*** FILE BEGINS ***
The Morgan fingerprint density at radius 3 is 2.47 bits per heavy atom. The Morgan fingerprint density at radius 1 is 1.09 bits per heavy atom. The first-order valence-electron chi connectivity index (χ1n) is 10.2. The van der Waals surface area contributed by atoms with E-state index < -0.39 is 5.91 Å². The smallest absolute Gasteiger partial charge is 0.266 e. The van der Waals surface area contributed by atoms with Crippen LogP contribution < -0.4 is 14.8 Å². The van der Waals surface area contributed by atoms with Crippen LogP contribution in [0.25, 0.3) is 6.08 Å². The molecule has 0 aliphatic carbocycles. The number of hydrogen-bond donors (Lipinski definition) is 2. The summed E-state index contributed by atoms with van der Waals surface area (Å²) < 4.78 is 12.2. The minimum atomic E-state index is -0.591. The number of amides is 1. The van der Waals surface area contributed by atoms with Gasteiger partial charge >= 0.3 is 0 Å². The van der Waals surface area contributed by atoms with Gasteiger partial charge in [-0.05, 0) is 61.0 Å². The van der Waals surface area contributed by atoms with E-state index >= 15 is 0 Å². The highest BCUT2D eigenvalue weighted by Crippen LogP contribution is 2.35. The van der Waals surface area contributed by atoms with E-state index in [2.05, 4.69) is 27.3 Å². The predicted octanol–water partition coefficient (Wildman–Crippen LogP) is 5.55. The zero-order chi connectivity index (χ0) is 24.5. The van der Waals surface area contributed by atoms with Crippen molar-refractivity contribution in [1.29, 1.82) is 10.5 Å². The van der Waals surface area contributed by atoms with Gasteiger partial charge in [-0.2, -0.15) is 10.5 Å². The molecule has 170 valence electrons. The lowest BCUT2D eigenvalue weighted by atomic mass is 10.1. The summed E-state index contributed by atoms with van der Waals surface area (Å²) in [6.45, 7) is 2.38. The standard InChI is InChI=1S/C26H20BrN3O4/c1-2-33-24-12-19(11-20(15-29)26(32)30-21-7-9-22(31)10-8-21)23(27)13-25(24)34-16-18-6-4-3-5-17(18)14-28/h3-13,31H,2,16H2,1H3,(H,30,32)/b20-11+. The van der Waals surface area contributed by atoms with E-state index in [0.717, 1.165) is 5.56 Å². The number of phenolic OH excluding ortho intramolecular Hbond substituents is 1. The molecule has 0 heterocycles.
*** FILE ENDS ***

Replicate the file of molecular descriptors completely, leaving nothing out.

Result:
The Morgan fingerprint density at radius 3 is 2.47 bits per heavy atom. The Morgan fingerprint density at radius 1 is 1.09 bits per heavy atom. The first-order valence-electron chi connectivity index (χ1n) is 10.2. The van der Waals surface area contributed by atoms with E-state index < -0.39 is 5.91 Å². The smallest absolute Gasteiger partial charge is 0.266 e. The van der Waals surface area contributed by atoms with Crippen LogP contribution < -0.4 is 14.8 Å². The van der Waals surface area contributed by atoms with Crippen LogP contribution in [0.25, 0.3) is 6.08 Å². The molecule has 0 aliphatic carbocycles. The number of hydrogen-bond donors (Lipinski definition) is 2. The summed E-state index contributed by atoms with van der Waals surface area (Å²) < 4.78 is 12.2. The minimum atomic E-state index is -0.591. The number of amides is 1. The van der Waals surface area contributed by atoms with Gasteiger partial charge >= 0.3 is 0 Å². The van der Waals surface area contributed by atoms with Gasteiger partial charge in [-0.05, 0) is 61.0 Å². The van der Waals surface area contributed by atoms with E-state index >= 15 is 0 Å². The highest BCUT2D eigenvalue weighted by Crippen LogP contribution is 2.35. The van der Waals surface area contributed by atoms with E-state index in [2.05, 4.69) is 27.3 Å². The predicted octanol–water partition coefficient (Wildman–Crippen LogP) is 5.55. The zero-order chi connectivity index (χ0) is 24.5. The van der Waals surface area contributed by atoms with Crippen molar-refractivity contribution in [1.29, 1.82) is 10.5 Å². The van der Waals surface area contributed by atoms with Gasteiger partial charge in [-0.2, -0.15) is 10.5 Å². The molecule has 170 valence electrons. The lowest BCUT2D eigenvalue weighted by atomic mass is 10.1. The summed E-state index contributed by atoms with van der Waals surface area (Å²) in [6.45, 7) is 2.38. The standard InChI is InChI=1S/C26H20BrN3O4/c1-2-33-24-12-19(11-20(15-29)26(32)30-21-7-9-22(31)10-8-21)23(27)13-25(24)34-16-18-6-4-3-5-17(18)14-28/h3-13,31H,2,16H2,1H3,(H,30,32)/b20-11+. The van der Waals surface area contributed by atoms with E-state index in [0.717, 1.165) is 5.56 Å². The number of phenolic OH excluding ortho intramolecular Hbond substituents is 1. The molecule has 0 heterocycles.